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Predictive Search I Timeline

0:00 Intro and What is predictive searching?


2:48—Chat issues


3:48 – How to do a Realtime search to find chats going on in Twitter


4:48 –Example of Predictive Search:  I want to know who the two main actors are in Key Largo


7:18 Could be called “Stop & Think”


8:18 How Google Works


10:58 Problem search: [my cow has blisters on its tongue, what’s wrong with it?]


11:48 Different problem search: [what year did the american revolution start?]


13:18 Big idea: You need to search for your answers, not your question


Google is written for everyone to use, not specifically for an academic audience, sometimes need to employ extra tools to find academic content


14:13 How fast can a cheetah run?


16:18 But you need to think of the actual phrase that is likely to express the content you want, e.g.: acceleration of a car


18:08 More academic: looking for information on tooth decay in children


Think about context terms.


25:18 Formal vs. informal: What is that indentation above my lip?


23:28 BUT, we see that students who learn to use terms of art start to pile on the most formal language they can think of and write very heavy sources


28:08 Think about what kind of source will have the answer you need, and search with language that matches that type of source


31:48 If you stop & think, may realize it is not an online search at all—may lead to a book, to a person, etc.


32:33 Also, not necessarily stay in general web search: Heard that Napoleon had ongoing correspondence with wife Josephine.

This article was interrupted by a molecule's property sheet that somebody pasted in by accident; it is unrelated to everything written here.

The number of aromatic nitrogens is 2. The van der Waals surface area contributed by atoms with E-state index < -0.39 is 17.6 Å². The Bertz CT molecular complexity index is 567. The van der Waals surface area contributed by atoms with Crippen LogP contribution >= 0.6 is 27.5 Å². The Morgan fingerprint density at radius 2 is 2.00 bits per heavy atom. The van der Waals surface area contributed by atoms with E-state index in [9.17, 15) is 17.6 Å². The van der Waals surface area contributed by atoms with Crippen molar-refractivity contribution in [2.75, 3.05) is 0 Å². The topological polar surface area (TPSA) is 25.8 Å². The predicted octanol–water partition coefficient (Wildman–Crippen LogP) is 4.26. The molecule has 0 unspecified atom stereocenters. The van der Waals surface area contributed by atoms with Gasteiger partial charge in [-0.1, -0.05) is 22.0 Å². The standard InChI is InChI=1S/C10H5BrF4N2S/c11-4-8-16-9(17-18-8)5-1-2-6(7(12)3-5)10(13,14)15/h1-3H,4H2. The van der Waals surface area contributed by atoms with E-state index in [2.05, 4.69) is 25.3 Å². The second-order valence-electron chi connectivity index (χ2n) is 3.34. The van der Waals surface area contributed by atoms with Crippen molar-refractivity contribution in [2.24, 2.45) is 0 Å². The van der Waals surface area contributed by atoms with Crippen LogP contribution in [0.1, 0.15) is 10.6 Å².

34:55 Big idea: If I am not aware that some type of resource is possible, I would never think to use it—I might not even think to want a certain type of information if I am not aware that it exists.


35:38 For example: The current events of the day is Osama bin Laden’s death.


--If I don’t know that there are tools to help me do it, it might not even occur to me to desire to see how to read what people are saying about his death in Arabic, French, or Japanese.


--If I don’t know that there are tools to help me do it, I won’t know that I can ask other important points in history before 9/11 related to bin Laden.


39:03 How young can kids do this? I’ve had success from 3rd grade up.


41:15 Big Idea: Predictive Search is the flip side of AASL standards that encourage students to know proper formats for communicating different kinds of information in their own work–instead, think about what it would look like, and search for it properly


42:33 Kids working on a paper on childhood obesity—want statistics

[childhood obesity statistics] works, but if you want stats with commentary, more difficult--forecasts for obesity can be describes as forecasts, predictions, estimates or many other search terms


46:08 Big idea: Sometimes the keywords we want are messy, but there are associated terms in the nearby text that are fairly consistent. If we can visualize them, we can search for those instead.


47:00 Big idea: predictive search is used to write queries, but also to select the search result to click on—don’t look at one result at a time, look at page to see if your search is getting the type of sources you are anticipating, is there something wrong with your query, is there something wrong with the question you are asking?